People told us they enjoyed spending time with staff and spent time chatting and relaxing with them. We saw people’s privacy and dignity was maintained with staff supporting them to do this where needed. People’s day to day preferences were listened to by staff and those choices and decisions were respected. Staff told us it was important to promote a person’s independence and ensure people had as much involvement as possible in their care and support.

People were involved in planning their care and if requested their relatives were involved. The care plans reflected people’s life histories, prefe

Inspection carried out on 15 August 2017

During a routine inspection

Our inspection took place on 15 and 17 August 2017 and was unannounced.

The Shrubbery is registered to provide accommodation and personal care to a maximum of 28 people. People lived with dementia, mental health needs and/or needs relating to old age. On the day of our inspection 19 people lived at the home.

At our previous inspection of 07 March 2017 we rated three of the five questions we ask relating to the effectiveness, caring and responsiveness of the service, as requires improvement. The remaining two questions relating to safety and if the service was well-led we rated as inadequate. The overall rating for the service was inadequate and we placed the service into special measures. Special measures means that we monitor the service closely and if improvements are not sufficiently made in order to meet people’s needs and to keep them safe we would decide on the enforcement action we would need to take.

At our previous inspection we found that the provider was in breach of the law due to there not being adequate staff provided to meet people’s needs and keep them safe. During this inspection, we found that although staffing levels had not always been consistently adequate to meet people’s needs the provider had taken action to improve this.

At our previous inspection we found that the provider was in breach of the law because they had failed to assess, monitor and mitigate risks within the premises relating to the safety and welfare of people. During this inspection, we found that most safety issues had been addressed relating to the premises and fire safety issues. However, action relating to the poorly fitted first floor landing carpet was still outstanding. This meant that the flooring had remained as a potential trip hazard since March 2017. People had been placed at risk because staff did not follow instructions in people’s care plans to prevent them from choking. People were at risk of harm because staff were not always aware of their specific needs and care plans were not in place to instruct staff of those needs.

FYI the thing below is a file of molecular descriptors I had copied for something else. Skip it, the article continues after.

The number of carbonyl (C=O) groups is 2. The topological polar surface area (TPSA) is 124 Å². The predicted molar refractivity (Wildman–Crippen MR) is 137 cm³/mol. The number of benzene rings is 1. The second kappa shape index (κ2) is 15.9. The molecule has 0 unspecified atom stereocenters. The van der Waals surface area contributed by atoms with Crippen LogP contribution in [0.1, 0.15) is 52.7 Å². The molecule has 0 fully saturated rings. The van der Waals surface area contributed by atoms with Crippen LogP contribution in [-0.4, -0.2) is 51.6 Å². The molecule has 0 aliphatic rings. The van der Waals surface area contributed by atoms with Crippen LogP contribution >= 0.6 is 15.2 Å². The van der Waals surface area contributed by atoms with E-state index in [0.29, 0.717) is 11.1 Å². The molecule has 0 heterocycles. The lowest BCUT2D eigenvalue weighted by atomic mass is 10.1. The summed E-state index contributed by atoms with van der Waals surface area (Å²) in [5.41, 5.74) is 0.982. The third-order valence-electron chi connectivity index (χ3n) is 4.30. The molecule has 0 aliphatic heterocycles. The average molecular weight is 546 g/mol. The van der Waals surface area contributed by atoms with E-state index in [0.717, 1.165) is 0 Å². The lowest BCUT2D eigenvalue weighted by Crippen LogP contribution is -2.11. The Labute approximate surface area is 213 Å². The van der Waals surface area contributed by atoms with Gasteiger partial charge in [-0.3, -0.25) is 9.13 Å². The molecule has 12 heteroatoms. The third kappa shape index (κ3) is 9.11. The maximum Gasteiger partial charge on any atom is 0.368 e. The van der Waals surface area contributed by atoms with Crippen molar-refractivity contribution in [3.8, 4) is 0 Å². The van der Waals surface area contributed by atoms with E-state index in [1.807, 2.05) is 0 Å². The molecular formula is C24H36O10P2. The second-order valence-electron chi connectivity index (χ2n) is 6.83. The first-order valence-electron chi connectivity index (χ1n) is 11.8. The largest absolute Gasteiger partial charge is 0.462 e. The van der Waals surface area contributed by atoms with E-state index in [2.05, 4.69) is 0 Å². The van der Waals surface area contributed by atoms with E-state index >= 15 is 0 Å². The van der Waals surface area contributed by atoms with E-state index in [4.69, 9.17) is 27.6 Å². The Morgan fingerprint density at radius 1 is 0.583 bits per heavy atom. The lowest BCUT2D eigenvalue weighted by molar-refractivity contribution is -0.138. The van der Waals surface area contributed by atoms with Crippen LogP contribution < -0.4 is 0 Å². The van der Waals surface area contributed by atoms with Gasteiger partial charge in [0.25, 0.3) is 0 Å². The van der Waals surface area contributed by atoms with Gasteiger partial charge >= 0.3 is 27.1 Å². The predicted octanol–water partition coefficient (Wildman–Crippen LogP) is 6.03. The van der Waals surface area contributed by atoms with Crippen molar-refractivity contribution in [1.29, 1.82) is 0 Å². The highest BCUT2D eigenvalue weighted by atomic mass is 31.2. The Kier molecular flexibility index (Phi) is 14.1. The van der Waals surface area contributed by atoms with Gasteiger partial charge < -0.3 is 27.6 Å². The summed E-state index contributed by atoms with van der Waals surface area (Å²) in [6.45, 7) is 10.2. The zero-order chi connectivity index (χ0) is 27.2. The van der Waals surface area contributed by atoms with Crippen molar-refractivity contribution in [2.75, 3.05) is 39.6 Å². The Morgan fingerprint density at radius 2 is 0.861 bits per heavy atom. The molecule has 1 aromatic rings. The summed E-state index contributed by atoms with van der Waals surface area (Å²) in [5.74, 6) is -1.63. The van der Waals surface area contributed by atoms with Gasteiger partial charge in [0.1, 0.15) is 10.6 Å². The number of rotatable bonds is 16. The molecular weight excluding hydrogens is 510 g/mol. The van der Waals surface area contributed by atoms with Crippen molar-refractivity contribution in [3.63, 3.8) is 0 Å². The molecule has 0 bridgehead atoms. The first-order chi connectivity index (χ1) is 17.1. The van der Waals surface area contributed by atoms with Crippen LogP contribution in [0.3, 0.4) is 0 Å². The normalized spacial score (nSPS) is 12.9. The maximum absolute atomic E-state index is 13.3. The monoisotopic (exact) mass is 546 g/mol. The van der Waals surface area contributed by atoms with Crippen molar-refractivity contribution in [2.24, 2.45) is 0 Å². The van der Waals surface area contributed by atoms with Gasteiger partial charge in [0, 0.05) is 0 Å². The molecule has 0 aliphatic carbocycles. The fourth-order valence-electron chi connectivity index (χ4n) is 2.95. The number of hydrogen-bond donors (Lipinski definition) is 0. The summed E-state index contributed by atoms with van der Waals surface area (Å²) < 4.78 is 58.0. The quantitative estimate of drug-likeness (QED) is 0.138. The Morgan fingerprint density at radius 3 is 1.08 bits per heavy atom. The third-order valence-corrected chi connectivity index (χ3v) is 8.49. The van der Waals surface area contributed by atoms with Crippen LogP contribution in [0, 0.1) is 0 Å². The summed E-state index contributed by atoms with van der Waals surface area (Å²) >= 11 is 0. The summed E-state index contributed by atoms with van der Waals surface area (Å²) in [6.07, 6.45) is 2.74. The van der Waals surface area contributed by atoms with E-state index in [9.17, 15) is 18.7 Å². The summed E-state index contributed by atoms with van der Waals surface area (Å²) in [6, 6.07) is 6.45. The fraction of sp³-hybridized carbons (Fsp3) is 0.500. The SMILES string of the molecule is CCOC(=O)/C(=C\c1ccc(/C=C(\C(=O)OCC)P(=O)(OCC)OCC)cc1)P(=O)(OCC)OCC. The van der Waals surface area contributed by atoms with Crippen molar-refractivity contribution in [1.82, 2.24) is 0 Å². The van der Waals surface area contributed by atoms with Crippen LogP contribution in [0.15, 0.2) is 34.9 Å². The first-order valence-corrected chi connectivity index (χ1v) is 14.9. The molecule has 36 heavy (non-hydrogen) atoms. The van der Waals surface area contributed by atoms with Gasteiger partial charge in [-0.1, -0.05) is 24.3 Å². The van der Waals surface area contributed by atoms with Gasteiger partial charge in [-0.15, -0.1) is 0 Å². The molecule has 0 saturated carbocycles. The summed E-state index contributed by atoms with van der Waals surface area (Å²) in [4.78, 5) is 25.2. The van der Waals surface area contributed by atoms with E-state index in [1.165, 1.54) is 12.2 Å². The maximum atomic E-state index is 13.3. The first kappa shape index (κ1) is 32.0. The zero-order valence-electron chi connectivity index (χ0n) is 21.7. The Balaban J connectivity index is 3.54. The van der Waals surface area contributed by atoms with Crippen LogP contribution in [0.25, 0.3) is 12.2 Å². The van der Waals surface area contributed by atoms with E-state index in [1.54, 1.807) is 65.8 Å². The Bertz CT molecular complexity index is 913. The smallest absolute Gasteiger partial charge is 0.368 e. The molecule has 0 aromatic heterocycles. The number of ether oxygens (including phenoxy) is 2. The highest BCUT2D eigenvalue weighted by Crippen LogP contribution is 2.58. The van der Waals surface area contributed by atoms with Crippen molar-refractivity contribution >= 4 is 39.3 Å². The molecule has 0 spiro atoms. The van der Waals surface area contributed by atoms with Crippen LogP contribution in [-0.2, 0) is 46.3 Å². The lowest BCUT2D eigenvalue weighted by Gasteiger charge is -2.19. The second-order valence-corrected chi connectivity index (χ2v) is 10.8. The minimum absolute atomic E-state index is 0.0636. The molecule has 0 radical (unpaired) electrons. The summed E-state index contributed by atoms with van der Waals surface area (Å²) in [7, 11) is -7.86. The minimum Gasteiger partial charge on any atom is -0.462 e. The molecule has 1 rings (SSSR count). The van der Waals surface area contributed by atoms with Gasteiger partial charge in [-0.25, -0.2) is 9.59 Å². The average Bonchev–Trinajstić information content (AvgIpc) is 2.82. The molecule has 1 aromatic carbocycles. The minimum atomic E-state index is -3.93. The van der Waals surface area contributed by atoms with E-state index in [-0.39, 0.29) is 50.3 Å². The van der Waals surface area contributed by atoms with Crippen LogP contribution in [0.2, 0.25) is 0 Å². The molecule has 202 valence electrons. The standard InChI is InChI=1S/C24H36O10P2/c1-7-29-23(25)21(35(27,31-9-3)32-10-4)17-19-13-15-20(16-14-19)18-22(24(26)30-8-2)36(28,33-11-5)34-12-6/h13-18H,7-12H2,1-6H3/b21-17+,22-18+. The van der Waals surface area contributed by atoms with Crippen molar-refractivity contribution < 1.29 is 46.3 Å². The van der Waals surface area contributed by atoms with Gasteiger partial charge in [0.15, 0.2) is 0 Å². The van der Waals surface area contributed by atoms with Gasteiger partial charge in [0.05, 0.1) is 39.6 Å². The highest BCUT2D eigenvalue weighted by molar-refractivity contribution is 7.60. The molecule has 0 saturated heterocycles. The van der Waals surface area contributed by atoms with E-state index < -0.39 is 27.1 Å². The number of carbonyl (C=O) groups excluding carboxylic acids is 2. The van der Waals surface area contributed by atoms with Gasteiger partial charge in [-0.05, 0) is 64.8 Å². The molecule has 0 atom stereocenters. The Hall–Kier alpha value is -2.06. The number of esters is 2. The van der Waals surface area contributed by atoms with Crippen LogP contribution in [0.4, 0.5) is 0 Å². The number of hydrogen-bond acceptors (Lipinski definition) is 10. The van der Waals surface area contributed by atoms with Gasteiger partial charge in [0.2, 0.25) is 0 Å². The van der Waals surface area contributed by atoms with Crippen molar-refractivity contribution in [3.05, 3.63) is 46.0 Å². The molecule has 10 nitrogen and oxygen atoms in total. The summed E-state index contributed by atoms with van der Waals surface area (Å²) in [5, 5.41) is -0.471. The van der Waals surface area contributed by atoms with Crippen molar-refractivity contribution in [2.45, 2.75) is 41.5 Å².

At our previous inspection we found that the provider was in breach of the law as they had failed to ensure that people were protected from harm, abuse and degrading treatment from other people who lived at the home. During this inspection, we found that further improvement was required to ensure that staff had the information they needed to keep people safe.

At our previous inspection we found that the provider was in breach of the law as they had not identified or taken action to identify or mitigate risks regarding people’s health and safety. During this inspection, we found that some action had been taken to mitigate risks to people’s health and welfare. However, staff had not ensured people’s safety at mealtimes and had not followed instructions to monitor people to prevent a risk of choking. The systems and processes in place to ensure that the provider and manager oversight, took responsibility and accountability were ineffective. They did not ensure that the service provided met people’s needs safely and in their preferred way, or that risks to people’s health and welfare were reduced.